How Does Shakespeare Treat Death in Romeo and Juliet?

Death in Shakespeare’s “Romeo and Juliet” is one of the key themes that emerge in the play. Death is a symbol of the bond between love and hate, the love between Romeo and Juliet mixed with the feud linking the two families. Death by suicide is illustrated deeply in Romeo and Juliet, but to sense the reality of the play one must understand what Shakespeare is representing. Romeo and Mercutio die because of their consequences. Tybalt and Mercutio’s deaths represent the feud between the two families and the denied peace. This is a play about the tragedies that every character in Verona experiences, due to the tense love of Romeo and Juliet.

Romeo and Juliet die, as their passion drove them to suicide. Early in the play we find out that Romeo is a sad and broken boy but is then renewed with life after meeting Juliet. He falls “under loves heavy burden” and thinks of his “fair lady” day and night. All this love and separation is the reason these two ‘star-crossed lovers’ commits suicide. Shakespeare has made suicide an essential aspect of intense love, because their adoration towards each other was too strong and they couldn’t bear living without one another.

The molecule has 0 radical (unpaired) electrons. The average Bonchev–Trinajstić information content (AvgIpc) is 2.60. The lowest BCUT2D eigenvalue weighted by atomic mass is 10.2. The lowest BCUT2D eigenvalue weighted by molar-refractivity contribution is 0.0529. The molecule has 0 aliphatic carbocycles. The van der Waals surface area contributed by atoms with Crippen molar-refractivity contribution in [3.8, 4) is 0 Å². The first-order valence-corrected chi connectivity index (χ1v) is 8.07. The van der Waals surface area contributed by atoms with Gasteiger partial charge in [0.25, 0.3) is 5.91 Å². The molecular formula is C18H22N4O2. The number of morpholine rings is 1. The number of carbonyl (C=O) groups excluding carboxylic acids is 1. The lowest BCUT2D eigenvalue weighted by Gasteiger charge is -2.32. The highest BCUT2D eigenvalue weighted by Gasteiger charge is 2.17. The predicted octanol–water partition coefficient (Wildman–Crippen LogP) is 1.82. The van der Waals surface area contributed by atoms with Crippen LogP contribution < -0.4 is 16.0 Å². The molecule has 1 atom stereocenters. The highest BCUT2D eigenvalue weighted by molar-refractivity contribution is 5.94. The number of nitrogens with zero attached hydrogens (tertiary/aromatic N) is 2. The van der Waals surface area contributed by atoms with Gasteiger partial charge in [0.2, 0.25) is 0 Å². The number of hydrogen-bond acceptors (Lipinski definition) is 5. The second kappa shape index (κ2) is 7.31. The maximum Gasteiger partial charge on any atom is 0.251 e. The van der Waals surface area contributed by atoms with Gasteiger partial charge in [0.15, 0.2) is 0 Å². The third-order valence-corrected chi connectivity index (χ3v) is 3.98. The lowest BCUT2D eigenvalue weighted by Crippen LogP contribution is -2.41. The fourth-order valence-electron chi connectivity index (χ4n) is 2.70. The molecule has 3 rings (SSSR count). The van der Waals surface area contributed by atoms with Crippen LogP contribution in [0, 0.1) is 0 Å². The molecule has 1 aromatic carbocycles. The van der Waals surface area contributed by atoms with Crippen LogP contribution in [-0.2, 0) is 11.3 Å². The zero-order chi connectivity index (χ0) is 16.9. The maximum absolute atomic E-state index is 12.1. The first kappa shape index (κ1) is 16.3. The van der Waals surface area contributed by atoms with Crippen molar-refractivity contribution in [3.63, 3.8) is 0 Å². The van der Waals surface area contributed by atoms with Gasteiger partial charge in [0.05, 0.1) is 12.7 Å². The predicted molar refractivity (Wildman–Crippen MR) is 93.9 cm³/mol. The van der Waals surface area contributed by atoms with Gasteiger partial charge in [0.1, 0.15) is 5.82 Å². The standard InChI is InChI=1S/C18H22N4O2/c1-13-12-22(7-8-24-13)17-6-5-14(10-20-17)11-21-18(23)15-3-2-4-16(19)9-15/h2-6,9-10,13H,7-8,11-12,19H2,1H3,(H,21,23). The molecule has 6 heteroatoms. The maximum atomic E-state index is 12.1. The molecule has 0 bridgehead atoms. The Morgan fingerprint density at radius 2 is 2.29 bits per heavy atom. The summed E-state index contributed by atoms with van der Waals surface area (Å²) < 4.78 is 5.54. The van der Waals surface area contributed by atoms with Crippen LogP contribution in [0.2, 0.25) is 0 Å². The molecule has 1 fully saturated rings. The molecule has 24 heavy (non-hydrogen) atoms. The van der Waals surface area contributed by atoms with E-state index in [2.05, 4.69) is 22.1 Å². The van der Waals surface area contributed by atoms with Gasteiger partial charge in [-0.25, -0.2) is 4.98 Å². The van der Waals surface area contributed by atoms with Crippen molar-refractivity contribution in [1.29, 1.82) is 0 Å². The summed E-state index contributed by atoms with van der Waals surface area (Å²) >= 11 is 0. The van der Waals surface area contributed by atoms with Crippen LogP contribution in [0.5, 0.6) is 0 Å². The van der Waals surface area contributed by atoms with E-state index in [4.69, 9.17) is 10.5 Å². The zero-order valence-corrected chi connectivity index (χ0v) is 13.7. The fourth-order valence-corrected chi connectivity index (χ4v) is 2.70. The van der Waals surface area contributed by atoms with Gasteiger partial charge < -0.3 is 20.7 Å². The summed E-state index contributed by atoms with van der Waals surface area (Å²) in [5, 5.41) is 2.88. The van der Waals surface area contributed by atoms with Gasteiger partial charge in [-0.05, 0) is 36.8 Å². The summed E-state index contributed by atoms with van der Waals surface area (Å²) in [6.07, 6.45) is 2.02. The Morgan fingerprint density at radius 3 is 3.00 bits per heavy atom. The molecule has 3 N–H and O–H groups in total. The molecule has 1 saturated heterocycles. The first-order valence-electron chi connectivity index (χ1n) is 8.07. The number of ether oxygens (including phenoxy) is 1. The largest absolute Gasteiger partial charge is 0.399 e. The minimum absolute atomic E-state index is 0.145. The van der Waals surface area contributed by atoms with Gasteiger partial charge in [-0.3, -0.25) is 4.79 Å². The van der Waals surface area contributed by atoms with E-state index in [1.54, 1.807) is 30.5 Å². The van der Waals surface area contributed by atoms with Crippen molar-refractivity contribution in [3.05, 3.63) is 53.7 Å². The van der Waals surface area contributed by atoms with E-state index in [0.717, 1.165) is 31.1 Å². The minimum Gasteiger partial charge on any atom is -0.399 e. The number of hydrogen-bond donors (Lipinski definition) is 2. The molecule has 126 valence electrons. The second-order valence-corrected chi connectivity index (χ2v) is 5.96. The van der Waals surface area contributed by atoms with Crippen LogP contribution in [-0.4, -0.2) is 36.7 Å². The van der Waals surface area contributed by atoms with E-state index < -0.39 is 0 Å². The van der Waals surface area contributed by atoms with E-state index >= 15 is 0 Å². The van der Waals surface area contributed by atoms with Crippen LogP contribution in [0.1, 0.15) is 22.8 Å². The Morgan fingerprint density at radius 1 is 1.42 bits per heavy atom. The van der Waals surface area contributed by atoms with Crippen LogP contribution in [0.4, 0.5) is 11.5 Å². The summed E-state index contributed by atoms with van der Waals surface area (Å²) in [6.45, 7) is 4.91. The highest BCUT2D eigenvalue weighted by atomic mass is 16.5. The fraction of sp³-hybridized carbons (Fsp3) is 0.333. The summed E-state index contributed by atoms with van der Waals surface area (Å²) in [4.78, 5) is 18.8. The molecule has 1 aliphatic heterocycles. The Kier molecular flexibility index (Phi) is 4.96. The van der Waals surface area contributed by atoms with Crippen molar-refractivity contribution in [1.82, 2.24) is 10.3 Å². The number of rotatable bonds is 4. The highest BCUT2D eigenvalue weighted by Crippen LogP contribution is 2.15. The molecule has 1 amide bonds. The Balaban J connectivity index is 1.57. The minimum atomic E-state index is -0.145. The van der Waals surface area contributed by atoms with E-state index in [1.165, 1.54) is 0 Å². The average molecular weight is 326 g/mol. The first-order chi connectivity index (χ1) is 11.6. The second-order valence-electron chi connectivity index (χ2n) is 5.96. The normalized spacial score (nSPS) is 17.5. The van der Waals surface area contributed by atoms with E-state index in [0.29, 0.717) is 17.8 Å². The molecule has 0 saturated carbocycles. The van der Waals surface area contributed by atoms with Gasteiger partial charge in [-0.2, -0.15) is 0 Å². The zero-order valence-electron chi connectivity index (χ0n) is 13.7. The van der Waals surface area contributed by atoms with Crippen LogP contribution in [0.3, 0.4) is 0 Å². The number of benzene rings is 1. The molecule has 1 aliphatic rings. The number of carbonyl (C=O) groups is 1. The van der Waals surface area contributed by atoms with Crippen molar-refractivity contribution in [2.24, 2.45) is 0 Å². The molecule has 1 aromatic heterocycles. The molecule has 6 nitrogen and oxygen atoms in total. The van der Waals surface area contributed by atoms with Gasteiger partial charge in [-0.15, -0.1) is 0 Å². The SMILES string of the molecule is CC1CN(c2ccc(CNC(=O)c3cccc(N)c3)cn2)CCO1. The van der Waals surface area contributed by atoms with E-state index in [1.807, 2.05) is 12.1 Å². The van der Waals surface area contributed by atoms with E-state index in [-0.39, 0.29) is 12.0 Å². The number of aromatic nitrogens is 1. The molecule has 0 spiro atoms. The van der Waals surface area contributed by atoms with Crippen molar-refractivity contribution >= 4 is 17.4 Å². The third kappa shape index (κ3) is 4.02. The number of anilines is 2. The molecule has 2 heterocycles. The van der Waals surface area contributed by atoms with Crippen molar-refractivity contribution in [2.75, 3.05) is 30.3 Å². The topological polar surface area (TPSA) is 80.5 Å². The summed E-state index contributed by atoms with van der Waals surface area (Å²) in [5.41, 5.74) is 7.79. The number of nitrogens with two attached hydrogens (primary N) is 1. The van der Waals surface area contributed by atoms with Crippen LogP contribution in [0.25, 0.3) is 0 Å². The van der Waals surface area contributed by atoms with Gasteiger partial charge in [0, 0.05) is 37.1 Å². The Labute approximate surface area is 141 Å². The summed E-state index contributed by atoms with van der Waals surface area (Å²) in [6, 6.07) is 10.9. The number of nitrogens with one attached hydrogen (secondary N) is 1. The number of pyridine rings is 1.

Mercutio’s character acts like Romeo’s conscience, creating, a sense of assurance between the two characters. Mercutio sees himself as in control; he is an active participant in his own life, as contrasted to Romeo’s acceptance of his own reactions. “If love be rough with you, be rough with love” is a statement of someone who believes that love cannot be controlled.

Shakespeare created Tybalt and Mercutio to create a balance in the play, without the death of these two characters the audience wouldn’t be reminded so much of the ongoing feud between the two families. Mercutio is introduced as a light heart character to engage the audience, to show that the play has a sense of humour as the conflict and violence engages the audience.

Most of the events that happen in Romeo and Juliet lead up to the...